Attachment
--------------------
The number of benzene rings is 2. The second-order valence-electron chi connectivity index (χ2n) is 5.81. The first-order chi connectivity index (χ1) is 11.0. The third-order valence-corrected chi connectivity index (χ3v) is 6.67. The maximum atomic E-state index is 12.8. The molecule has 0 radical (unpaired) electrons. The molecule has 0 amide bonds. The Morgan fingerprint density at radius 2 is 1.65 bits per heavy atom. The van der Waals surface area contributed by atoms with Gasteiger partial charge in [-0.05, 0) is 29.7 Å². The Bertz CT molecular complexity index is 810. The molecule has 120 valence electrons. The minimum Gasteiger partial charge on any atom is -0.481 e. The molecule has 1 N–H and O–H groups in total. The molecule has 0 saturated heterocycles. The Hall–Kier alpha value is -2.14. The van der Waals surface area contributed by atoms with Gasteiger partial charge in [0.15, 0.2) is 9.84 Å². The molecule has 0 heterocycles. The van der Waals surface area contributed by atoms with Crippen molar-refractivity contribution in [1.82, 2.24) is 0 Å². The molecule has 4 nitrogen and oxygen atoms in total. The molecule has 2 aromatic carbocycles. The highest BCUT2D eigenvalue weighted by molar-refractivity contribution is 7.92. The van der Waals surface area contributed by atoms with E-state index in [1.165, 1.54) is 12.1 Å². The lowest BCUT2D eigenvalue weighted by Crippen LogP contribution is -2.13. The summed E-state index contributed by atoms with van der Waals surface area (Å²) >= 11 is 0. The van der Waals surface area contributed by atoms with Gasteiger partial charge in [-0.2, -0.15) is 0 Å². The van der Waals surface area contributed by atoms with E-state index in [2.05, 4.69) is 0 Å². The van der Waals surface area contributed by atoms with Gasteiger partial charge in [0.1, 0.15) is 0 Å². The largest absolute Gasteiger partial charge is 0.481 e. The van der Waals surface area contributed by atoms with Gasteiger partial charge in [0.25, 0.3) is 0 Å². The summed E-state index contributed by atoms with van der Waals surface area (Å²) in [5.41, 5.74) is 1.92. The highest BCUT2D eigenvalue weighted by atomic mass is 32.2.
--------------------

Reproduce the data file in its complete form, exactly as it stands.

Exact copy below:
The number of benzene rings is 2. The second-order valence-electron chi connectivity index (χ2n) is 5.81. The first-order chi connectivity index (χ1) is 11.0. The third-order valence-corrected chi connectivity index (χ3v) is 6.67. The maximum atomic E-state index is 12.8. The molecule has 0 radical (unpaired) electrons. The molecule has 0 amide bonds. The Morgan fingerprint density at radius 2 is 1.65 bits per heavy atom. The van der Waals surface area contributed by atoms with Gasteiger partial charge in [-0.05, 0) is 29.7 Å². The Bertz CT molecular complexity index is 810. The molecule has 120 valence electrons. The minimum Gasteiger partial charge on any atom is -0.481 e. The molecule has 1 N–H and O–H groups in total. The molecule has 0 saturated heterocycles. The Hall–Kier alpha value is -2.14. The van der Waals surface area contributed by atoms with Gasteiger partial charge in [0.15, 0.2) is 9.84 Å². The molecule has 0 heterocycles. The van der Waals surface area contributed by atoms with Crippen molar-refractivity contribution in [1.82, 2.24) is 0 Å². The molecule has 4 nitrogen and oxygen atoms in total. The molecule has 2 aromatic carbocycles. The highest BCUT2D eigenvalue weighted by molar-refractivity contribution is 7.92. The van der Waals surface area contributed by atoms with E-state index in [1.165, 1.54) is 12.1 Å². The lowest BCUT2D eigenvalue weighted by Crippen LogP contribution is -2.13. The summed E-state index contributed by atoms with van der Waals surface area (Å²) >= 11 is 0. The van der Waals surface area contributed by atoms with Gasteiger partial charge in [-0.2, -0.15) is 0 Å². The van der Waals surface area contributed by atoms with E-state index in [2.05, 4.69) is 0 Å². The van der Waals surface area contributed by atoms with Gasteiger partial charge in [0.1, 0.15) is 0 Å². The largest absolute Gasteiger partial charge is 0.481 e. The van der Waals surface area contributed by atoms with Gasteiger partial charge in [0.25, 0.3) is 0 Å². The summed E-state index contributed by atoms with van der Waals surface area (Å²) in [5.41, 5.74) is 1.92. The highest BCUT2D eigenvalue weighted by atomic mass is 32.2.